24 Festive Tasks: Door 9 - World Philosophy Day

Door 9:  World Philosophy Day

 

Task 1:  Share your reading philosophy with us – do you DNF? If so, do you have a page minimum to read before you declare it a DNF?

 

As most of you know, I will happily DNF books at any time. I seriously have no regrets or feelings of guilt about this. If the book annoys me or, even worse, bores me, I'll gladly move on. I don't care if it is a "classic", a "must-read", or if lots of other people have loved it. There are just too many other books out there that might be better and that I should be reading instead. 

 

I try to give books a decent shot, but there have been occasions when I have abandoned book with the first chapter, within the first few pages, withing the introduction, and even within the translator's note. I'm just not willing to spend my time with nonsense.

 

Task 2: Share your reviewing philosophy with us – how do you rate a book? Do you have a mental template for reviewing? Rules you try to follow, or rules you try to break?

 

I explain my rating system here, but ratings may vary. Some will be influenced by how a book compares to other books by the same author or dealing with the same topic, some will be influenced by other books I have read just before that particular book, some will be dependent on whether I'm in a reading slump. 

 

There are no real rules to my ratings other than I usually will not give 5 stars to anything except if the book has been absolutely amazing on a reading-life-changing level. 

 

Task 3: How do you stay zen / sane over the holidays or in other stressful periods?

 

Does recanting the motto "This too shall pass" count? Or the internal "In the grand scheme of things, this is a minor annoyance"? I'm also a big fan of taking a step back, just focusing on minimising what needs to be done, prioritising the short list, and making the most of focusing on what actually needs to be done. "Making the most of" here does include finding ways of making it fun...or at least somehow worthwhile for me or others.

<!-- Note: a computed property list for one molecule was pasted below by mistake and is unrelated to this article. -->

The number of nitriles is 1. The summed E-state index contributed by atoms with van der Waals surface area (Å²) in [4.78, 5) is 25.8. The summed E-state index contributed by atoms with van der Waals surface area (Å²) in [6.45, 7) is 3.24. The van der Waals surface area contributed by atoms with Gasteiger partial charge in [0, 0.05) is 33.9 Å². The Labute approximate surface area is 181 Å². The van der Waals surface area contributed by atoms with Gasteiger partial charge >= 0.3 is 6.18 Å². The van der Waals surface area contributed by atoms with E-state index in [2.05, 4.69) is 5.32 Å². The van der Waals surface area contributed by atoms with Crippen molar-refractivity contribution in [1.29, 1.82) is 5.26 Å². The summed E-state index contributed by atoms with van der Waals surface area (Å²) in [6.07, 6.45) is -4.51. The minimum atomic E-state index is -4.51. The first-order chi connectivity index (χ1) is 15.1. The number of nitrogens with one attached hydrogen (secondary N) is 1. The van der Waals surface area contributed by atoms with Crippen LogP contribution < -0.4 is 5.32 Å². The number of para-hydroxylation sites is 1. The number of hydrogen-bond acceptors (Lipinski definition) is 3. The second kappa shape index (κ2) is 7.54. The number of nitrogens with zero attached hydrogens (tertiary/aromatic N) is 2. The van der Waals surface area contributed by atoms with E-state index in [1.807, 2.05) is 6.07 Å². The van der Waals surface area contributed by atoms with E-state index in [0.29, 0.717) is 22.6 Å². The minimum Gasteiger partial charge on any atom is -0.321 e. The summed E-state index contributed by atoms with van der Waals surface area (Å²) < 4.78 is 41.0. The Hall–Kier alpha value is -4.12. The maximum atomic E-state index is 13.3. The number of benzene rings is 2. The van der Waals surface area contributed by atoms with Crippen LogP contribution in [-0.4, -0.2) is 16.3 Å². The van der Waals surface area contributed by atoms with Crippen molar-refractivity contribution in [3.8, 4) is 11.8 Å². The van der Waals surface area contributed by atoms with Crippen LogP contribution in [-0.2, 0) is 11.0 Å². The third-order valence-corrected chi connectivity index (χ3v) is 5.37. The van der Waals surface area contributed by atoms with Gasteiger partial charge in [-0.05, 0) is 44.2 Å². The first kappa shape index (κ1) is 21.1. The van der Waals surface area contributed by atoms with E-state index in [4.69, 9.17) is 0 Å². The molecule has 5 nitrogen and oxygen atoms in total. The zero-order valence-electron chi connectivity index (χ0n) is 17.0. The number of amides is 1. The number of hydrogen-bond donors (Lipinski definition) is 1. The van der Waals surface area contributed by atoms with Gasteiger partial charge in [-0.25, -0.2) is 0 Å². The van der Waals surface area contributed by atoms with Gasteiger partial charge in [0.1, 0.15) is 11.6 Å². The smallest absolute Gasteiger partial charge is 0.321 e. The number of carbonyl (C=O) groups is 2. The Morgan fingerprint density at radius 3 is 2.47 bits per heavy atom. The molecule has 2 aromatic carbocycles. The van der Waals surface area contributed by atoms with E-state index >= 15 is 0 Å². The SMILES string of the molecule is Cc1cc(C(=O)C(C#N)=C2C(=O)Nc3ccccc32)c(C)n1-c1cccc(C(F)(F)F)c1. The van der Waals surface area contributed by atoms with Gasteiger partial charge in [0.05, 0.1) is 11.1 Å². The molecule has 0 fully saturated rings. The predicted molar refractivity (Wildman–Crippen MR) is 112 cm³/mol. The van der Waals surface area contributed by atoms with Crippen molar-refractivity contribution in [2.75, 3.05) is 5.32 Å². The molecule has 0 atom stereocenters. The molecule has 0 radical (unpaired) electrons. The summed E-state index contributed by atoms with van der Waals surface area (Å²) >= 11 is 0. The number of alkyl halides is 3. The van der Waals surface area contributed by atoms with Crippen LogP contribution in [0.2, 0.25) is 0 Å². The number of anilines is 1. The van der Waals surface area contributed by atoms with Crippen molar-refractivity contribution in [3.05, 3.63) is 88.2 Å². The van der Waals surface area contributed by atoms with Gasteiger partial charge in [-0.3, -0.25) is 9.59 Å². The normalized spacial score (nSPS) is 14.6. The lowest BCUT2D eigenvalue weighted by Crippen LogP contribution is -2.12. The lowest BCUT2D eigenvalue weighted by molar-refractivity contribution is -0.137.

Task 4: Did you love or hate the books you had to read for school? Looking back, which ones (good or bad) stand out to you the most?

 

I have been very lucky with respect to school-related reading: Except for one year, I have had some very fabulous teachers who understood how to make literature and non-fiction accessible and interesting or even relevant. I'm combining my experiences here for all of my school-related reading: languages, literature, sciences, history, and art all alike.

 

However, there have been clunkers. I'll list them in no particular order:

 

- Richard Wright: Black Boy

- Thomas Mann: Buddenbrooks, Tonio Kroeger

- Bernhard Schlink: Der Vorleser (The Reader).

 

All of which I hated equally. Tho, Schlink's The Reader set a new standard for my annoyance levels as this is the first book I actually flung across my room at some point...and I had not realised that the window was open, it did end up in the garden.

 

I did manage to finish the book, but only because of the discussion we were having in class, which provided an outlet for my annoyance with the book...especially the ending which I still maintain was a cop out. 

 

What was fantastic about my 11th and 12th grade German Lit class was that my teacher was, although a veteran teacher if you like, new to teaching German Lit. She was a reader herself, which helped, but she also took the decision to be creative with the curriculum reading list: So, instead of working through a list of set books, she decided that we would go through the history of German Lit by identifying themes and include books from other eras that dealt with the same theme. The additional books were included either by reading extracts or by way of presentations given by individual students. So, each of us read in fact far more and far widely than was expected by the curriculum.

 

I loved this. I still do this in my own reading to this date, comparing how different authors or times treat specific topics. It's part of what makes reading so much fun for me.

 

As for some of the best books:

 

- Hermann Hesse: Unterm Rad 

- Sophocles: Antigone 

- Rolf Hochhuth: Der Stellvertreter (The Deputy)

- Cicero: In Verrem

- Lessing: Nathan der Weise

- Macbeth

 

And many, many, more.

 

Book: Read a book about philosophy or a philosopher, or a how-to book about changing your life in a significant way or suggesting a particular lifestyle (Hygge, Marie Kondo, etc.).

 

This just might happen as I am still trying to close out my Camus reading project before the end of the year.